Books for the Loo

ladder bookshelf

Never be without a book on the loo.

Visitors should never be without a book on the loo either. It is common courtesy to offer reading matter.

Here is a (non-definitive) list of my favourites:

The Sleeping Beauty series by A.N. Roquelaure

Belle de Jour by Unknown author

The Naughty Nineties, a saucy pop up book for adults only

How to Drive a Tank and other everyday tips for the modern gentleman, by Frank Coles

Homework for Grown-Ups by E. Foley and B. Coates

People who Changed the World by Rodney Castleden

Asterix by Rene Goscinny and Albert Uderzo

Confessions of a Failed Grown-Up by Stephanie Calman

I’m sure you have some fabulous titles you could recommend too.

Image credit

Oatmeal Bath


The guest bathroom was finally decorated.

It was all white – white tiles on the floor with a sheepskin rug beside the Victorian clawfoot tub. In the corner was a painted and lightly distressed wooden chair, on which were stacked a pile of White Company towels.

It remained for her to place the pure white little pouch she had tied up with white satin ribbon, over the taps of the bath, to wait for the first guests to luxuriate in the scented water …..

bath bag

Great gifts or heavenly indulgence; simple to put together but decadent to enjoy – little pouches of natural ingredients.

Gather together:

Muslin (bags), Organic porridge oats, herbs, ribbon or string
•Cut the muslin into squares, 20 x 20cm
•Place a handful of oats in the centre together with a few herbs. (Or fill the little bag)
•Gather together and tie with the ribbon – so that there is enough length to hang on the hot tap.
•As a gift – line a small box with fabric and place a selection of bath bags inside.


Herbs to choose from;
•Lavender flowers (relaxation)
•Mint (invigorating)
•Rosemary (energizing)
•Vervain (calming)
•Thyme (antibacterial)
•Fennel seeds and leaves (cleansing)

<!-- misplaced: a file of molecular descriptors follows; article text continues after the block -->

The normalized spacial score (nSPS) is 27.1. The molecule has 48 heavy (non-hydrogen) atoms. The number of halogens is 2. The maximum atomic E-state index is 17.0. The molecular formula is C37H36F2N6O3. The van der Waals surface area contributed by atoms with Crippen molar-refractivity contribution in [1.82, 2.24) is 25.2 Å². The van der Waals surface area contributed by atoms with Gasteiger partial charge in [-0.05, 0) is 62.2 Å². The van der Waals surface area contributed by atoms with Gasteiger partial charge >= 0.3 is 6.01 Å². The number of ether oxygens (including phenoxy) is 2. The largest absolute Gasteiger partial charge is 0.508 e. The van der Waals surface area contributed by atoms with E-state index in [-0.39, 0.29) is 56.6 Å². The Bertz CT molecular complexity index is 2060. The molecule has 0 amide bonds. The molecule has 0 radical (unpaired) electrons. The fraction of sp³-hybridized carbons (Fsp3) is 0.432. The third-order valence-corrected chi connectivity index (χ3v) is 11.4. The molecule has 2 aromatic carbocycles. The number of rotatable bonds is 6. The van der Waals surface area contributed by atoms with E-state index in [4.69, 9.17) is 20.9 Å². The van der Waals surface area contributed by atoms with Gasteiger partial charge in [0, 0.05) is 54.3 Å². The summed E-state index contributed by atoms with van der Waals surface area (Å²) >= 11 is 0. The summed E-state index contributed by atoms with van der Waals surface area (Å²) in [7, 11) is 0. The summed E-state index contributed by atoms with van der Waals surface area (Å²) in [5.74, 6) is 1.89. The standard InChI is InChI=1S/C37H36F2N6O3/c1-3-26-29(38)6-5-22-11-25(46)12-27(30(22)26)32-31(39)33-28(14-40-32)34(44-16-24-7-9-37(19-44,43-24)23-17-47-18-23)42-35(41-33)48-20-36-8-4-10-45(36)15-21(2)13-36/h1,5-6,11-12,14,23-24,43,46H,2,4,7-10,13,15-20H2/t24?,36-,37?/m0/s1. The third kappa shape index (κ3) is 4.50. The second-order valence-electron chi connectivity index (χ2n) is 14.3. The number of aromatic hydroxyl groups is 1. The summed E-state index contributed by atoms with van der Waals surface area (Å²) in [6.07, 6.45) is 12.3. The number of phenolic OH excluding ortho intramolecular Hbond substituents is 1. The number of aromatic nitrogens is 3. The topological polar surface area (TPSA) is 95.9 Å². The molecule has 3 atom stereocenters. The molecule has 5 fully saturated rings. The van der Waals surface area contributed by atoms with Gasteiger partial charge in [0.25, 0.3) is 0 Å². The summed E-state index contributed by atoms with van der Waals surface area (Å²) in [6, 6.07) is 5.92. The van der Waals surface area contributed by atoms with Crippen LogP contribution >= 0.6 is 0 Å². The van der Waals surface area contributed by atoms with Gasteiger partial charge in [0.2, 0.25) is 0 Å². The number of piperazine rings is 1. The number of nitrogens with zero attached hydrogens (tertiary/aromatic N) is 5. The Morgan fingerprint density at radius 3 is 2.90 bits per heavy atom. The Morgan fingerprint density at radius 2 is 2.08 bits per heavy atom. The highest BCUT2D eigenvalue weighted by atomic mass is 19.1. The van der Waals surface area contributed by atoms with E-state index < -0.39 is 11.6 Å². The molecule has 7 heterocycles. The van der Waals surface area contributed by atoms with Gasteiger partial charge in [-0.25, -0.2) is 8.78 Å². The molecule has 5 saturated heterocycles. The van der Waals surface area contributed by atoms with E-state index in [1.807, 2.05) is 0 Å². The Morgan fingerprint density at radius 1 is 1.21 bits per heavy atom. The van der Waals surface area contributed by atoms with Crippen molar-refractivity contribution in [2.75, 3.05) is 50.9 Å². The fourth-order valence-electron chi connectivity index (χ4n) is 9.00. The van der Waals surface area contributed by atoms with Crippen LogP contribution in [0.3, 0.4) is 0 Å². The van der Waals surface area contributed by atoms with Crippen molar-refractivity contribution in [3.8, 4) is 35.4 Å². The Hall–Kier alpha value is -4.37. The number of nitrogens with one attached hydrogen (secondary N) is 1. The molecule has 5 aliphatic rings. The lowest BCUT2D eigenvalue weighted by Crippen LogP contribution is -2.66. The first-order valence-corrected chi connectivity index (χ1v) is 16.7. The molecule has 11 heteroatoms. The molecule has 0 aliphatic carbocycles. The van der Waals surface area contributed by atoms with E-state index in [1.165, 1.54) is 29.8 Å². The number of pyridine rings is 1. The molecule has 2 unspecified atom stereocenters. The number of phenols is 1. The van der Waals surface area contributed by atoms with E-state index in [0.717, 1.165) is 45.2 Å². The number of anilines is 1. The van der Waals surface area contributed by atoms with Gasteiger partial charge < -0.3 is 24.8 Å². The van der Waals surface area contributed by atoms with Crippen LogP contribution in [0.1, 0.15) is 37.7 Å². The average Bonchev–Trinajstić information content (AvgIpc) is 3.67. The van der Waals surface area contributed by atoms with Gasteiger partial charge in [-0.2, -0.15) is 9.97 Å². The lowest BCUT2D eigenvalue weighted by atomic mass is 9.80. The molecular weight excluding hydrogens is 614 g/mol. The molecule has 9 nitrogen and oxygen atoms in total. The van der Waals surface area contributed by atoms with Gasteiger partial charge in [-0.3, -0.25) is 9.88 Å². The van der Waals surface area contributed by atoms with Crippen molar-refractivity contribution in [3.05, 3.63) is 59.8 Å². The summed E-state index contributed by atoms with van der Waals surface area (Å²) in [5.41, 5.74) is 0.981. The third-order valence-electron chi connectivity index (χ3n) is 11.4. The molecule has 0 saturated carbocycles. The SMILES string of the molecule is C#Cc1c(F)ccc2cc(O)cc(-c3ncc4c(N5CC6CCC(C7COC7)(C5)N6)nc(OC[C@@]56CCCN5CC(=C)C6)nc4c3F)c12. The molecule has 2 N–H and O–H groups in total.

The organic oats provide a natural and magical way to soften skin.


Reference Cabbages & Roses, Ocean Organics, Lyonsleaf.


Enjoy the magic!!


Write every day, without exception

The trouble is, I’m not a very consistent person. And I’m easily distracted. Right now, I want to have a quick gander at some other blogs that I follow. It is taking great will-power to actually get something done! The people who are ‘doers’, now they really do get a lot done. I would have to say that I am an ideas person and a bit of a dreamer. It is hard to change one’s personality. I am trying to put some discipline and routine into my life. I am great at finding excuses and at loading stress on my shoulders. So slowly, bit by bit, my endeavour is to create a great-life-change and to organise myself and to become more of a ‘doer’:

1. Instead of panicking about how many tasks I must do, I will actually DO one item from the list and instantly feel better.
2. The lists that are inside my head must always become lists on paper to minimise stress.
3. Try to incorporate 3 yoga classes a week into my schedule.
4. When I do the laundry I must immediately put it in the cupboards and not leave it in piles. Piles just create work for another day! And another job on the list.
5. Write a little every day. Every period in my life during which I have done some writing evokes such happy memories for me.
6. Get up in the mornings and drink a glass of water while playing with the kids. The kids will be so much happier knowing that I have played with them at least once in the day.
7. Organise my computer things better on memory sticks or dropbox, to know that everything is safe.
8. I must do everything daily, without exception. Strictness and rigidity, punctuality and planning are the way forward to a happier me.

There you go. The 8-point plan to gaiety.

And if I succeed, there will be a reward – something cultural and wonderful and inspiring.

Thank you to the great blog, ‘The Daily Connoisseur’ by Jennifer L. Scott for being an inspiration.

The book that I’m reading: Down The Garden Path by Beverley Nichols.

A Passion for Food

I recently saw this video clip about Irish food. It inspired me to think about everything good in food that I believe in. Local produce provides us with what we need the most of. For the restaurant business, my favourite quotes: “You need to be able to communicate with your audience, you need to able to tell them the difference between what you’re doing and what’s being produced commercially” ……….. “connecting the farmers to the customers” ……….

Thanks to the very talented Imen McDonnell from for putting together this fabulous film highlighting what is great about the Irish food culture.

Watch it here: